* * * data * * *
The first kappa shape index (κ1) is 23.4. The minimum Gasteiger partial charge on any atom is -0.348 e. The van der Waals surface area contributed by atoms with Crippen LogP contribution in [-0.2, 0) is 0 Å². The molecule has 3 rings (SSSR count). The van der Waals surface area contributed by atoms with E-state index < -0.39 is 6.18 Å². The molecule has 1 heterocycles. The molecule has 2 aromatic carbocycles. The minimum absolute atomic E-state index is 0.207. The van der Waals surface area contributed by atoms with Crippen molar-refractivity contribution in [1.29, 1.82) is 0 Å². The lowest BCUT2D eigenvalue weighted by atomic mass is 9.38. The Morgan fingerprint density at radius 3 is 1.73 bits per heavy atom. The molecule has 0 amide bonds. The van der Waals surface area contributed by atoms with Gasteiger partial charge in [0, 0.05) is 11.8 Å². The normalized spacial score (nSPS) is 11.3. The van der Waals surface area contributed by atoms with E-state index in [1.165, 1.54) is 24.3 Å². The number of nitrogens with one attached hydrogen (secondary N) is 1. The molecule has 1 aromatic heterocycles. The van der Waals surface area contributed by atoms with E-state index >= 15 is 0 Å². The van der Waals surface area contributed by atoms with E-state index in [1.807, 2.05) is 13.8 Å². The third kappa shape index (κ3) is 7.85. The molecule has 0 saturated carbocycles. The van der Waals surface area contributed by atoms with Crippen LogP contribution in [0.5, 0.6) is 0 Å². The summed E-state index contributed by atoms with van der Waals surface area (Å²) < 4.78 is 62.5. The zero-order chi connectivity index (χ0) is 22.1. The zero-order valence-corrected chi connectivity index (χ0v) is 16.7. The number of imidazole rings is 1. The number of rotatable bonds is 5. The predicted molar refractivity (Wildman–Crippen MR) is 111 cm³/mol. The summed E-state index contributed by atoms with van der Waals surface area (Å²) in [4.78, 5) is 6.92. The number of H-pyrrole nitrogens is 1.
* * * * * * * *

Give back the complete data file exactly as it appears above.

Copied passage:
The first kappa shape index (κ1) is 23.4. The minimum Gasteiger partial charge on any atom is -0.348 e. The van der Waals surface area contributed by atoms with Crippen LogP contribution in [-0.2, 0) is 0 Å². The molecule has 3 rings (SSSR count). The van der Waals surface area contributed by atoms with E-state index < -0.39 is 6.18 Å². The molecule has 1 heterocycles. The molecule has 2 aromatic carbocycles. The minimum absolute atomic E-state index is 0.207. The van der Waals surface area contributed by atoms with Crippen molar-refractivity contribution in [1.29, 1.82) is 0 Å². The lowest BCUT2D eigenvalue weighted by atomic mass is 9.38. The Morgan fingerprint density at radius 3 is 1.73 bits per heavy atom. The molecule has 0 amide bonds. The van der Waals surface area contributed by atoms with Gasteiger partial charge in [0, 0.05) is 11.8 Å². The normalized spacial score (nSPS) is 11.3. The van der Waals surface area contributed by atoms with E-state index in [1.165, 1.54) is 24.3 Å². The number of nitrogens with one attached hydrogen (secondary N) is 1. The molecule has 1 aromatic heterocycles. The van der Waals surface area contributed by atoms with E-state index >= 15 is 0 Å². The van der Waals surface area contributed by atoms with E-state index in [1.807, 2.05) is 13.8 Å². The third kappa shape index (κ3) is 7.85. The molecule has 0 saturated carbocycles. The van der Waals surface area contributed by atoms with Crippen LogP contribution in [0.5, 0.6) is 0 Å². The summed E-state index contributed by atoms with van der Waals surface area (Å²) < 4.78 is 62.5. The zero-order chi connectivity index (χ0) is 22.1. The zero-order valence-corrected chi connectivity index (χ0v) is 16.7. The number of imidazole rings is 1. The number of rotatable bonds is 5. The predicted molar refractivity (Wildman–Crippen MR) is 111 cm³/mol. The summed E-state index contributed by atoms with van der Waals surface area (Å²) in [4.78, 5) is 6.92. The number of H-pyrrole nitrogens is 1.